FMix in fastai2

I’ve been working on an implementation of FMix ( in fastai2. I created a dev notebook (in my local fastai2 it’s 75_callback.fmix.ipynb) that seems to be working – here’s the gist.

I was thinking of submitting a PR to the library, but am not yet confident in the correctness, usefulness, and style, so if anyone has any feedback it would be much appreciated. :sweat_smile:

I’d also like to add: this was my first time using the nbdev system, and it was AMAZING.


There is a lot of callbacks (cutmix recently, bs_finder as a standing PR, captum support etc…) being created (which is amazing!) and with Jeremy, we are starting to find it’s going to be hard for us to maintain all that code (especially with course/book going on).

I think we are going to limit the v2 repo to the core architecture and callbacks that are used all the time, but have a different way of packaging all the other ones.

Which is where I’m wondering how exactly. Either each contributor could host their own(s) callback on a repo that would be a fastai2 extension (I’ll build a tutorial to show how to do that soon). Or someone(s) in the community volunteers to host (and maintain cause that’s the thing we can’t really do) a repo fastai2.callbacks where we redirect every user wanting to add their own.

What do you all think?


This is a tricky subject. Here is how I think about it.

I would say that having only one person hosting all callbacks has a few risks:

  • if all PR are accepted easily, quality of code may go down or even break from original creator and it will be hard to allow only them to update their callback
  • if everything needs to be checked, it will quickly be a lot to keep up with (similar to your situation)
  • updates will depend to how responsive the repo owner is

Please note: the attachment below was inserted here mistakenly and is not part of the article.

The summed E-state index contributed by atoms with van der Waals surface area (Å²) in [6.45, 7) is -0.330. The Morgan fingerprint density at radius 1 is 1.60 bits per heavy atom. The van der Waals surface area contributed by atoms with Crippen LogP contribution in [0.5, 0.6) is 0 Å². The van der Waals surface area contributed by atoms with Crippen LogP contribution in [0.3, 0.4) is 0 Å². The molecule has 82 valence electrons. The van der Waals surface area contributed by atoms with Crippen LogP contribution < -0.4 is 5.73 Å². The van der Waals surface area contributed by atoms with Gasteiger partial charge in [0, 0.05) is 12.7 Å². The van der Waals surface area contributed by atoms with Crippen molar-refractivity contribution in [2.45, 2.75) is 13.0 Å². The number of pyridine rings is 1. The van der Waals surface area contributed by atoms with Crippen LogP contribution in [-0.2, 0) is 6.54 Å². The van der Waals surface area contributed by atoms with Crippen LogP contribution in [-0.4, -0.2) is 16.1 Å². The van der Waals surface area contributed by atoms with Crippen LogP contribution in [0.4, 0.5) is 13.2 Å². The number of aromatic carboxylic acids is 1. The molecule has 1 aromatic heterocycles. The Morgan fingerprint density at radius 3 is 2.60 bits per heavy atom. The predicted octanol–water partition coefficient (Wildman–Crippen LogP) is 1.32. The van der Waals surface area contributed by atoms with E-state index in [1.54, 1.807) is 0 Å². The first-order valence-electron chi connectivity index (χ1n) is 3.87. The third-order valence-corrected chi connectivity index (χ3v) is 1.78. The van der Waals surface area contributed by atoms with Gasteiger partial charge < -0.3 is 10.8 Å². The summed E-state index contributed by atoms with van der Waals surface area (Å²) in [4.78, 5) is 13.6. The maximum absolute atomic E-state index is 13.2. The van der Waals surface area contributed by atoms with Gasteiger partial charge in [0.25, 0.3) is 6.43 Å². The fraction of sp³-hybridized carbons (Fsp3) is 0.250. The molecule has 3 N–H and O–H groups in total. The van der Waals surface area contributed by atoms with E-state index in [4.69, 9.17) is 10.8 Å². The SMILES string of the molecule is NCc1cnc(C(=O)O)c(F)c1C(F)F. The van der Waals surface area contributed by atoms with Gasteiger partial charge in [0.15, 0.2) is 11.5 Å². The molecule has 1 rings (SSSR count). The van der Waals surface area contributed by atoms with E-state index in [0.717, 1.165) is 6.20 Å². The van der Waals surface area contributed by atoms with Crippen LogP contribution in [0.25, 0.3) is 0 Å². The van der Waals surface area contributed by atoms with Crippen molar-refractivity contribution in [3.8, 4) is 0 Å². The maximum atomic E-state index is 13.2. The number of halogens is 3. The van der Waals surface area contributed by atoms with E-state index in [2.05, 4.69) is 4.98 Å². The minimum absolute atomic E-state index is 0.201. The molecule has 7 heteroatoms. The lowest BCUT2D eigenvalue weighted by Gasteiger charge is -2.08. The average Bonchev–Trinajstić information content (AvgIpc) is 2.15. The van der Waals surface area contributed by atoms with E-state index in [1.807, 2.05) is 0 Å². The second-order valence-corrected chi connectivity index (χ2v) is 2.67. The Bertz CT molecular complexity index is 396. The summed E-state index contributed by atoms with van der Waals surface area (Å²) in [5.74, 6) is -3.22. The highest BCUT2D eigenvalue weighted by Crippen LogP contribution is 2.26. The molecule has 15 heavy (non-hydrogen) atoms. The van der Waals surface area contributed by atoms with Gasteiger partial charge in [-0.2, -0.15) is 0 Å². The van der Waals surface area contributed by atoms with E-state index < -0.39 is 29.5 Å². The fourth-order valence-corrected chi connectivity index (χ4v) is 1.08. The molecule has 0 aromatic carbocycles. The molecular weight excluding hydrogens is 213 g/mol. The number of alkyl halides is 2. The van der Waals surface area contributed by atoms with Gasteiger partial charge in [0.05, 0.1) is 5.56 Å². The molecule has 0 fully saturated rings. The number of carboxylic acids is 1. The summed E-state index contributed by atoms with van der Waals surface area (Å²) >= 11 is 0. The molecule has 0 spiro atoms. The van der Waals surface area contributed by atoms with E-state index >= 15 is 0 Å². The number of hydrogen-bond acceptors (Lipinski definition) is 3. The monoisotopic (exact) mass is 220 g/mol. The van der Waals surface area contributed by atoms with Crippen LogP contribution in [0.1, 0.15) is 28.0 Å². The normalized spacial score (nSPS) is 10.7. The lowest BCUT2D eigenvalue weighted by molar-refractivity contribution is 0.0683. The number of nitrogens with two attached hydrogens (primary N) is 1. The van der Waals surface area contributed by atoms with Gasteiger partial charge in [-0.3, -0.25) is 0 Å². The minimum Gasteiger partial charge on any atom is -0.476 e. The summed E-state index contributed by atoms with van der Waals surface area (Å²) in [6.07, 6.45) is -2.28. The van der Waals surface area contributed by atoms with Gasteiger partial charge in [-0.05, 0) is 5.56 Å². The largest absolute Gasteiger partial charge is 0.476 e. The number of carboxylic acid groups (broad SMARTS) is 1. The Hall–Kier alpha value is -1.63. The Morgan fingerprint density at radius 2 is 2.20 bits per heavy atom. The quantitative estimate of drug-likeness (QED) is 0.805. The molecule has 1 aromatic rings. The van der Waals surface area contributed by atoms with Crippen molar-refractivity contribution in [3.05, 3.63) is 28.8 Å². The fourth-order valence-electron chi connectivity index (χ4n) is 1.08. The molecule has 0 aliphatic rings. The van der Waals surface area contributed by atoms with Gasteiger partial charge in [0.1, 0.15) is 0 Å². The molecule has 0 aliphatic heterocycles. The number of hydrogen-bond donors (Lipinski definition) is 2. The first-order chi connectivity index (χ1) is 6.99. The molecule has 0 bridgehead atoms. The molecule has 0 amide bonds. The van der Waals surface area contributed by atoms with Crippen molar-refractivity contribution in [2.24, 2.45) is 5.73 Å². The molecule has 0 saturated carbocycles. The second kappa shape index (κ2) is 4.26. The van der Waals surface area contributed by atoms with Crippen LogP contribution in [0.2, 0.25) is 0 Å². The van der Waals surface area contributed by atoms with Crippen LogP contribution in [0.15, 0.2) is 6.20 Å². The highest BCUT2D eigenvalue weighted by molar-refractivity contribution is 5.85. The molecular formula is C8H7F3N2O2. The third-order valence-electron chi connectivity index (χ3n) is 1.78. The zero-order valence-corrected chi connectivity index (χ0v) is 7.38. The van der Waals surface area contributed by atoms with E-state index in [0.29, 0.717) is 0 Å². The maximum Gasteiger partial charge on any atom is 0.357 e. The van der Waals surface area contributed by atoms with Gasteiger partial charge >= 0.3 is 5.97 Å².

• eventually, callbacks will have to be filtered out which is a difficult task as useful ones may not be accepted to do and several repos will be created, bringing more difficulty to navigate through the callbacks

Having each creator handle their own callbacks come with the risk of having some of them “abandoned” while others are actively using them and multiple forks/versions being created. Only those related to other projects (such as WandbCallback) would most likely remain well maintained by their main repos.

Here is a third suggestion:

  • callbacks will be on a fastai repo (since there are callbacks, interpreters, visualization tools…), maybe even split out further by function (such as .text, .vision…)
  • the only requirement to merge a PR is that all tests pass
  • once a callback clearly becomes popular or a main element of your workflow, you can decide to move it out of experimental and include into your main repo
  • I see the shortcoming in this option as still giving you additional work as everybody may want to push their own very specific callback

Overall I would favor your first suggestion (each contributor manages their callback) or this 3rd suggestion but it would be useful to have a list to explore through existing community callbacks (through keyword and popularity) with maybe a personally curated list.